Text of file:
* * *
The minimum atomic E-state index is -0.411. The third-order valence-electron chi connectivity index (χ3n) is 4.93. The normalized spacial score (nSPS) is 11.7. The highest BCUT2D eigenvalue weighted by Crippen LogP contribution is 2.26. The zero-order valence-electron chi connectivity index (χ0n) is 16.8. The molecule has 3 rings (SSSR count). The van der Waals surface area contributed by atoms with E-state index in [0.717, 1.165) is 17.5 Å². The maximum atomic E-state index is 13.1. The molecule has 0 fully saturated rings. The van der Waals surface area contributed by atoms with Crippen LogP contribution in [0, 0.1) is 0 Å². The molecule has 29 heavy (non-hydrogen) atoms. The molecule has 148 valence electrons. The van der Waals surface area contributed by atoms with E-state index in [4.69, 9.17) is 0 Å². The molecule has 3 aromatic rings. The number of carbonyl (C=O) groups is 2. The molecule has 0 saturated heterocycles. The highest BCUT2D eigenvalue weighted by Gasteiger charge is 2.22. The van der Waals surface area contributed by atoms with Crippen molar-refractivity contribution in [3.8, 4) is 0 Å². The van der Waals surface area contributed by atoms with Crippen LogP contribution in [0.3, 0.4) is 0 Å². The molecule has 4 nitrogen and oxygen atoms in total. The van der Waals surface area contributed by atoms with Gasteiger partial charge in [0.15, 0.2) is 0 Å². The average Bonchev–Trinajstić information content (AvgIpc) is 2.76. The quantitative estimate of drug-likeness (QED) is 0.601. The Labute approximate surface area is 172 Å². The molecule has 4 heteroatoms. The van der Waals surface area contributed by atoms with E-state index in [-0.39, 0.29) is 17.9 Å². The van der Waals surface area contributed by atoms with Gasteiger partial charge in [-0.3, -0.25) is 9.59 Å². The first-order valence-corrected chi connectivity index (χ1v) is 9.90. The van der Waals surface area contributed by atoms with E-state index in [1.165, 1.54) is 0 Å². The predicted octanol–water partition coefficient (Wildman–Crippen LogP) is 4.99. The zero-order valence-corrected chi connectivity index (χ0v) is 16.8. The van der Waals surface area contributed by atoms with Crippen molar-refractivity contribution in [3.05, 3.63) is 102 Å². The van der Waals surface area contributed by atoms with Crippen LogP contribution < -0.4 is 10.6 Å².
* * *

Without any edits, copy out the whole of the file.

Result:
The minimum atomic E-state index is -0.411. The third-order valence-electron chi connectivity index (χ3n) is 4.93. The normalized spacial score (nSPS) is 11.7. The highest BCUT2D eigenvalue weighted by Crippen LogP contribution is 2.26. The zero-order valence-electron chi connectivity index (χ0n) is 16.8. The molecule has 3 rings (SSSR count). The van der Waals surface area contributed by atoms with E-state index in [0.717, 1.165) is 17.5 Å². The maximum atomic E-state index is 13.1. The molecule has 0 fully saturated rings. The van der Waals surface area contributed by atoms with Crippen LogP contribution in [0, 0.1) is 0 Å². The molecule has 29 heavy (non-hydrogen) atoms. The molecule has 148 valence electrons. The van der Waals surface area contributed by atoms with E-state index in [4.69, 9.17) is 0 Å². The molecule has 3 aromatic rings. The number of carbonyl (C=O) groups is 2. The molecule has 0 saturated heterocycles. The highest BCUT2D eigenvalue weighted by Gasteiger charge is 2.22. The van der Waals surface area contributed by atoms with Crippen molar-refractivity contribution in [3.8, 4) is 0 Å². The van der Waals surface area contributed by atoms with Crippen LogP contribution in [0.3, 0.4) is 0 Å². The molecule has 4 nitrogen and oxygen atoms in total. The van der Waals surface area contributed by atoms with Gasteiger partial charge in [0.15, 0.2) is 0 Å². The average Bonchev–Trinajstić information content (AvgIpc) is 2.76. The quantitative estimate of drug-likeness (QED) is 0.601. The Labute approximate surface area is 172 Å². The molecule has 4 heteroatoms. The van der Waals surface area contributed by atoms with E-state index in [-0.39, 0.29) is 17.9 Å². The van der Waals surface area contributed by atoms with Gasteiger partial charge in [-0.3, -0.25) is 9.59 Å². The first-order valence-corrected chi connectivity index (χ1v) is 9.90. The van der Waals surface area contributed by atoms with E-state index in [1.165, 1.54) is 0 Å². The predicted octanol–water partition coefficient (Wildman–Crippen LogP) is 4.99. The zero-order valence-corrected chi connectivity index (χ0v) is 16.8. The van der Waals surface area contributed by atoms with Crippen molar-refractivity contribution in [3.05, 3.63) is 102 Å². The van der Waals surface area contributed by atoms with Crippen LogP contribution < -0.4 is 10.6 Å².